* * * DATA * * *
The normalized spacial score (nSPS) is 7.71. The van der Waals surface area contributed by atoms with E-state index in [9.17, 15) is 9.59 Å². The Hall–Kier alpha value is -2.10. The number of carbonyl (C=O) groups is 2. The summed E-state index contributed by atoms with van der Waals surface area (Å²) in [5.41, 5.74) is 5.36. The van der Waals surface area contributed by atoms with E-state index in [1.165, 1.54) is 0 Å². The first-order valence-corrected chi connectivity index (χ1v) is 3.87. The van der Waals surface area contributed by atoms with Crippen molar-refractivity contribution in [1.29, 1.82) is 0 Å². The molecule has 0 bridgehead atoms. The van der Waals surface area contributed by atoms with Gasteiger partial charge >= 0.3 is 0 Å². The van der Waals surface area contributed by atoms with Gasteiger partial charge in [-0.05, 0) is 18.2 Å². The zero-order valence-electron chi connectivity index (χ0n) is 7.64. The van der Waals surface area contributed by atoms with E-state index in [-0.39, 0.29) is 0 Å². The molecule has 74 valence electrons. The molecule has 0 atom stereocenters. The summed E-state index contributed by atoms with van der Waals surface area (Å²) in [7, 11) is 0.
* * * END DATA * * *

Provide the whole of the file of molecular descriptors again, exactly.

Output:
The normalized spacial score (nSPS) is 7.71. The van der Waals surface area contributed by atoms with E-state index in [9.17, 15) is 9.59 Å². The Hall–Kier alpha value is -2.10. The number of carbonyl (C=O) groups is 2. The summed E-state index contributed by atoms with van der Waals surface area (Å²) in [5.41, 5.74) is 5.36. The van der Waals surface area contributed by atoms with E-state index in [1.165, 1.54) is 0 Å². The first-order valence-corrected chi connectivity index (χ1v) is 3.87. The van der Waals surface area contributed by atoms with Crippen molar-refractivity contribution in [1.29, 1.82) is 0 Å². The molecule has 0 bridgehead atoms. The van der Waals surface area contributed by atoms with Gasteiger partial charge >= 0.3 is 0 Å². The van der Waals surface area contributed by atoms with Gasteiger partial charge in [-0.05, 0) is 18.2 Å². The zero-order valence-electron chi connectivity index (χ0n) is 7.64. The van der Waals surface area contributed by atoms with E-state index in [-0.39, 0.29) is 0 Å². The molecule has 74 valence electrons. The molecule has 0 atom stereocenters. The summed E-state index contributed by atoms with van der Waals surface area (Å²) in [7, 11) is 0.